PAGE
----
Using Duotrope to Publish Your Short Fiction

Writing short stories is tough. Getting them published might be even tougher.

But hey, you’re not alone. Though you might not know it from a quick Google search, online markets for short stories are plentiful. The key is finding the right place for your story.

The best solution I’ve found is a handy little site called Duotrope. If you need help tracking submissions, learning more about publishing tendencies, or discovering brand new markets, you’re gonna dig Duotrope.

Track Those Submissions

When you create your account, here’s what you’ll see first:


Duotrope shows how many pieces you’ve got out in the wild currently, how many submissions you’ve made in the past 12 months, and your acceptance ratio. Plus, you can get knee-deep in the nitty and the gritty.


I love this screen because it gives me a quick glance at what stories are where and what’s happening with them. Also, the constant rejections make you feel like a real writer.

Detailed Market Details

Hate waiting? Me too. If you want to know what markets get back with a “yes” or “no” the fastest, this is your screen.


As you can see, these range from the expedient to the glacial. Honestly, unless I absolutely love a particular market, I won’t submit to them if they’re on the slowest list. By contrast, if they’re on the fast list, I’m much more likely to send them my story.

This next report is one of my favorites. The percentages listed here indicate what portion of submissions are accepted.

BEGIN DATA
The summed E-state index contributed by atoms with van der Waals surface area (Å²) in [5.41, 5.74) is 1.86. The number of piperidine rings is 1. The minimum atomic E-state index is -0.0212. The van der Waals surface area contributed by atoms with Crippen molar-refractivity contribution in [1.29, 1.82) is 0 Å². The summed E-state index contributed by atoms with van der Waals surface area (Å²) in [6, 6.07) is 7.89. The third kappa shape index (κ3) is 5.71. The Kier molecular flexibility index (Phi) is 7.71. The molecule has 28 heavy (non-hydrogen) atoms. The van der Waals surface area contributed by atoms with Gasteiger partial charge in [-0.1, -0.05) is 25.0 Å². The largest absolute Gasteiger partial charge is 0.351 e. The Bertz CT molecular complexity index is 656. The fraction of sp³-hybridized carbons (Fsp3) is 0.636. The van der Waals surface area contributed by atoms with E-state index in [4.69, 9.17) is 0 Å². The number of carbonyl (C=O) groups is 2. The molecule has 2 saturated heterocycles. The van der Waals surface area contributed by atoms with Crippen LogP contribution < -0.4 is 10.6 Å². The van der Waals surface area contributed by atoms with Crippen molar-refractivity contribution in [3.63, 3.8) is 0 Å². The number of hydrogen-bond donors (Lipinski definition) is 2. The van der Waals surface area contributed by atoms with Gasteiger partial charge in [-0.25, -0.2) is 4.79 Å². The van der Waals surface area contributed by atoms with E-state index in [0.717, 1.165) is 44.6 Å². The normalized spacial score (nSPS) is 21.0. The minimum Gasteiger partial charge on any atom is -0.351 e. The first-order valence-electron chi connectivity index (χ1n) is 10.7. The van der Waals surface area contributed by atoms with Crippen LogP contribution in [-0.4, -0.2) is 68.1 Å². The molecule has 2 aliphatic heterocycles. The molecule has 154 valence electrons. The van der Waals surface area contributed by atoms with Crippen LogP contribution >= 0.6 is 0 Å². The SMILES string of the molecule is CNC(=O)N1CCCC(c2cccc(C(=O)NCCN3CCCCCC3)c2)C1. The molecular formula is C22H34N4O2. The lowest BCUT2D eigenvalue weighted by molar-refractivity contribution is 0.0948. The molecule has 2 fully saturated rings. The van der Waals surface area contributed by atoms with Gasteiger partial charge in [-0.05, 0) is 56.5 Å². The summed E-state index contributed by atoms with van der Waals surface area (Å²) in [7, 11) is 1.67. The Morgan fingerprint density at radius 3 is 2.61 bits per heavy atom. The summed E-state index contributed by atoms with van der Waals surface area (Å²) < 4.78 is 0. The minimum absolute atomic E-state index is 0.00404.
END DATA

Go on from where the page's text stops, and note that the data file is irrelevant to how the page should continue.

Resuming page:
For writers, getting our names out there is essential. Approachable markets allow us to do that, even if they can’t always pay us.

Discover New Markets

Before I found Duotrope, I searched for new markets with search engines. I soon found that though Google is great for finding memes, it’s not so great for finding online fiction magazines. Here’s why:

When you search with Google, their systems prioritize sites with high domain authorities. This means that sites which generate more web traffic and have more content will appear higher on the results list. However, since you’ve probably heard of all these places before (think F&SF, Clarkesworld, Lightspeed), Google probably isn’t helping you find anything new.

Duotrope, on the other hand, allows you to get super specific with your searches. By doing so, you can find far more new destinations for your writing.


Check out all those criteria. For best results, mark off as many categories as possible. You’ll be amazed at how many as-before unknown markets appear.

In Conclusion

Duotrope is one of the best companions a writer can have. Though there is a $50 yearly subscription fee, I think it’s well worth the small investment. Check it out and decide for yourself!


2 thoughts on “Using Duotrope to Publish Your Short Fiction

  1. Very true. I used to use it about five years ago when I was actively submitting and publishing shorts. It’s a very handy too for those who value organization and tracking. I’d probably resubscribe if I was sending out multiple short stories again.

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